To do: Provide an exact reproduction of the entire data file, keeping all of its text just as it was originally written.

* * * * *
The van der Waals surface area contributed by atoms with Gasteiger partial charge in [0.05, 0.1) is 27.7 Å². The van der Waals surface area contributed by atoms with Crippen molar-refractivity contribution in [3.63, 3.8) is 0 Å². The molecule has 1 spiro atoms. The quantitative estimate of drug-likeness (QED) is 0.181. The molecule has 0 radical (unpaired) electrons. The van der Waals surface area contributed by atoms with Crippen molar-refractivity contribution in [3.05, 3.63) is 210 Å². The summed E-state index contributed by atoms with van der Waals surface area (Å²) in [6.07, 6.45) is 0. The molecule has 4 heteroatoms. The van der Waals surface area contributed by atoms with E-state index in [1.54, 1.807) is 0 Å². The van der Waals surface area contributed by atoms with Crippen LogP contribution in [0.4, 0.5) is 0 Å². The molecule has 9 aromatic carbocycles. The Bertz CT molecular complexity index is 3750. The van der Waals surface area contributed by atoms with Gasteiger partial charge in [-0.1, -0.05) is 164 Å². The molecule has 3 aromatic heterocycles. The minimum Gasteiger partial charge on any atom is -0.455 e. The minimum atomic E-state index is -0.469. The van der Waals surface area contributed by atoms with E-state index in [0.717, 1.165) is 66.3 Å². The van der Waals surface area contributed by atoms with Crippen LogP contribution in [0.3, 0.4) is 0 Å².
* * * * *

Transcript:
The van der Waals surface area contributed by atoms with Gasteiger partial charge in [0.05, 0.1) is 27.7 Å². The van der Waals surface area contributed by atoms with Crippen molar-refractivity contribution in [3.63, 3.8) is 0 Å². The molecule has 1 spiro atoms. The quantitative estimate of drug-likeness (QED) is 0.181. The molecule has 0 radical (unpaired) electrons. The van der Waals surface area contributed by atoms with Crippen molar-refractivity contribution in [3.05, 3.63) is 210 Å². The summed E-state index contributed by atoms with van der Waals surface area (Å²) in [6.07, 6.45) is 0. The molecule has 4 heteroatoms. The van der Waals surface area contributed by atoms with E-state index in [1.54, 1.807) is 0 Å². The van der Waals surface area contributed by atoms with Crippen LogP contribution in [0.4, 0.5) is 0 Å². The molecule has 9 aromatic carbocycles. The Bertz CT molecular complexity index is 3750. The van der Waals surface area contributed by atoms with Gasteiger partial charge in [-0.1, -0.05) is 164 Å². The molecule has 3 aromatic heterocycles. The minimum Gasteiger partial charge on any atom is -0.455 e. The minimum atomic E-state index is -0.469. The van der Waals surface area contributed by atoms with E-state index in [0.717, 1.165) is 66.3 Å². The van der Waals surface area contributed by atoms with Crippen LogP contribution in [0.3, 0.4) is 0 Å².